Pubdate: Thu, 17 Jun 2004
Source: San Francisco Chronicle (CA)
Page: A-6
Copyright: 2004 Hearst Communications Inc.
Author: Bob Egelko, Chronicle Staff Writer


Congress' Power Over Marijuana Club Case at Issue

A federal appeals court that has slapped restraints on the
government's campaign against medical marijuana grappled Wednesday
with its first criminal case on the issue, a Chico man's conviction
and 10-year sentence for growing pot for himself and other patients.

Bryan Epis' appeal is based on December's ruling by the Ninth U.S.
Circuit Court of Appeals that barred the use of federal drug laws
against marijuana grown in the state and distributed without charge to
patients under California's medical marijuana law. Congress' power to
regulate interstate commerce does not extend that far, the court said.

Later this month, the U.S. Supreme Court will consider the Bush
administration's request to review and overturn that ruling. But
Wednesday, a panel of the appeals court heard arguments in San
Francisco over how the December ruling by a different panel of the
court applies to Epis, who was convicted by a federal jury in 2002 of
conspiring to grow more than 1,000 marijuana plants.

The court could grant him a new trial if it finds that the ruling
applies to a defendant who was growing marijuana for others and
expected to be paid for any portion of it.

Epis, 37, is the first Californian convicted by a jury of charges
involving a medical marijuana club, a small cooperative he organized
and supplied from his home. His appeal is the first in a federal
prosecution to reach the appeals court since state voters approved
Proposition 215, the 1996 initiative that legalized marijuana for
medical use under California law.

Others have since been convicted, including Ed Rosenthal, the
prominent marijuana advocate found guilty by a San Francisco federal
jury last year of growing pot for a cooperative that supplied the drug
to patients. Rosenthal is appealing his conviction, and the government
is appealing the trial judge's decision not to sentence him to prison.

The judges at both Epis' and Rosenthal's trials ruled that evidence of
the marijuana's intended medical use was irrelevant to the federal

Butte County officers seized 458 plants from the basement of Epis'
home in June 1997 and found records that more plants had been grown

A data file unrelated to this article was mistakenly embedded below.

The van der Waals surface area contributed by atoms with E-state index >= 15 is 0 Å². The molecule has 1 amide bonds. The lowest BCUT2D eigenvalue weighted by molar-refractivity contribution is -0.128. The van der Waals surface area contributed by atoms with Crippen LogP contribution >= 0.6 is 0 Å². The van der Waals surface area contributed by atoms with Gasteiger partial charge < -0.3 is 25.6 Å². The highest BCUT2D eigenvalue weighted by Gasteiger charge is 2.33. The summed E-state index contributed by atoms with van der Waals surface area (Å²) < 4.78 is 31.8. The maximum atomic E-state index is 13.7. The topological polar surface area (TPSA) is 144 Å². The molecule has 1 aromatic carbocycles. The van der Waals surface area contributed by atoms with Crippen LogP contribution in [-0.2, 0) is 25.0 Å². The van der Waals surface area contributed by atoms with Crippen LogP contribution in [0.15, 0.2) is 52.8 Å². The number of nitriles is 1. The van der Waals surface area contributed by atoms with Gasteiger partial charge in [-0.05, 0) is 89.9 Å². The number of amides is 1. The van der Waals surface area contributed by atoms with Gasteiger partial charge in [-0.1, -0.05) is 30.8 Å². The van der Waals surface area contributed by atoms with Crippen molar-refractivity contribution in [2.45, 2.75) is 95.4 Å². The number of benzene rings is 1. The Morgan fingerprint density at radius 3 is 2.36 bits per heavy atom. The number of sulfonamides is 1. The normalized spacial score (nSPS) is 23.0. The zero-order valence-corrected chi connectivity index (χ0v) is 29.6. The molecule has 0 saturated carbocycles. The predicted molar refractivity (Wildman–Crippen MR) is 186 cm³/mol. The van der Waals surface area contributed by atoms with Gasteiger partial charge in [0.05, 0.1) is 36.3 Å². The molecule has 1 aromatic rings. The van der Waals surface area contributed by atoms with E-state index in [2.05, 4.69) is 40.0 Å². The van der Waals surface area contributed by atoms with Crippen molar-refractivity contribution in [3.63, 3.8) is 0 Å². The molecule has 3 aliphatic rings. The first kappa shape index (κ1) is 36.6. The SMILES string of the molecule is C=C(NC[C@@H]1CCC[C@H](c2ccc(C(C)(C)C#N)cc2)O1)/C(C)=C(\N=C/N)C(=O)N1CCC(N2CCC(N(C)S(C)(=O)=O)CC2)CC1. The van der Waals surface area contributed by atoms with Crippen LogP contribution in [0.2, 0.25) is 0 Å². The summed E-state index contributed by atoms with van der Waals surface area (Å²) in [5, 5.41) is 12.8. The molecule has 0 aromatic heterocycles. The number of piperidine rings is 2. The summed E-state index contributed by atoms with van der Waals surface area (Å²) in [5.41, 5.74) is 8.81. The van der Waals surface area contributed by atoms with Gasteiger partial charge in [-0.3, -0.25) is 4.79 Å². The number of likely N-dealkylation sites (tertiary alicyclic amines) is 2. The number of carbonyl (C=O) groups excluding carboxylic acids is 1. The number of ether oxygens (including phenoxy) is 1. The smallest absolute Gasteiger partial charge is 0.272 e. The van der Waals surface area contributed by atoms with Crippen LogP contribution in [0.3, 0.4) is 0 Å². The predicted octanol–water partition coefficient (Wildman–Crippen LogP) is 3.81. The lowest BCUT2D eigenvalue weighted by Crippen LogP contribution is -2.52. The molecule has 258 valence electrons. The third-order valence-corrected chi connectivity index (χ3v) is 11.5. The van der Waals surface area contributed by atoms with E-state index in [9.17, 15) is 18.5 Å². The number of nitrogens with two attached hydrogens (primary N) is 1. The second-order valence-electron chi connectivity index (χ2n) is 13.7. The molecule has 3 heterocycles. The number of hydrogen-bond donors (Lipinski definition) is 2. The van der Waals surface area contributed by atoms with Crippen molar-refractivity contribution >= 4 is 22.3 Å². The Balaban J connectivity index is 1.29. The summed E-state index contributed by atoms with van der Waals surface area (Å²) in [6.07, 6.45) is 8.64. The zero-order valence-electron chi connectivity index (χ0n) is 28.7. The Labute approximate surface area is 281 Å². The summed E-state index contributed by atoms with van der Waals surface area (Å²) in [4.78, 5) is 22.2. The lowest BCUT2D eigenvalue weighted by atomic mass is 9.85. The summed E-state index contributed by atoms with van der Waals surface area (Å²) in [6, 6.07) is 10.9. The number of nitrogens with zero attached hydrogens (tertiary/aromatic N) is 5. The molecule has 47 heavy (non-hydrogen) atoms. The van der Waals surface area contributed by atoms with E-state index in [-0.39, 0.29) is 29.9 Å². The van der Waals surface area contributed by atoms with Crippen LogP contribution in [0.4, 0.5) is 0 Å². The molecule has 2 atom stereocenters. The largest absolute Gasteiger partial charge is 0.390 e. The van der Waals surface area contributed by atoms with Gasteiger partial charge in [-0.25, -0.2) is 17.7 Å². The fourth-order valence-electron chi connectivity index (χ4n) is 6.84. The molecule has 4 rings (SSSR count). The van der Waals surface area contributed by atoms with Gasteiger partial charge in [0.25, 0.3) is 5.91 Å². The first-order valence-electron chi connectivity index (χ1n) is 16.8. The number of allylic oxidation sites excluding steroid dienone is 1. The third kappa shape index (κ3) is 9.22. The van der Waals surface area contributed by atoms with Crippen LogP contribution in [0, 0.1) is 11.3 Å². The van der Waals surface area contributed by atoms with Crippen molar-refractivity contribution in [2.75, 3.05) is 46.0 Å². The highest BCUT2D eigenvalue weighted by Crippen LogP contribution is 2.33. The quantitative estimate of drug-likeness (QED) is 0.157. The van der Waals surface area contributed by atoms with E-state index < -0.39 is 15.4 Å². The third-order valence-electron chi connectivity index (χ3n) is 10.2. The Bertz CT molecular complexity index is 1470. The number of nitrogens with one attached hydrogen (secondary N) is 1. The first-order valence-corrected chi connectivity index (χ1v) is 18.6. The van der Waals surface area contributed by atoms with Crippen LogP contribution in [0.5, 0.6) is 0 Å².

there. Epis, who had a doctor's recommendation to use marijuana for
chronic back and neck pain, said he was growing the plants for himself
and four other patients who shared in the expenses.

He also said a small fraction of the plants -- 6 percent, his lawyer
estimated -- were to be sold, at cost, to the Chico cooperative for
other patients; they were eventually donated without compensation,
defense lawyer Brenda Grantland told the court. But prosecutors said
Epis was planning to make millions of dollars.

"This was a profit-making enterprise," Assistant U.S. Attorney Samuel
Wong told the three-judge panel Wednesday. He said the jury's finding
that Epis conspired to grow more than 1,000 plants "indicates there
had to be a commercial aspect."

Grantland argued that the 1,000-plant figure was based on the
prosecutor's misrepresentation of an unrelated computer spreadsheet
found in Epis' home.

Epis maintained "a closed system, limited to medical marijuana
patients, " the defense lawyer said. She also said California law
allows a medical marijuana grower to receive reimbursement for expenses.

Both lawyers encountered skeptical questioning.

Judge Michael Hawkins challenged Wong's contention that Epis'
operation was "primarily for commercial purposes." Judge Donald Lay
told the prosecutor that his assertion that Epis was planning to grow
more than 1,000 plants seemed tenuous.

But Lay also told Grantland that Epis' case appeared different from
the case that led to December's ruling, in which patients grew their
own marijuana or got it for free from a caregiver.

The third panel member, Judge Jay Bybee, asked Grantland what evidence
was needed to show that a marijuana supplier's operations affected
interstate commerce and, therefore, weren't protected by the December

When Grantland replied that proof of sales across state lines was
required, Bybee said, "That has not been the standard for a long time
in the United States." 
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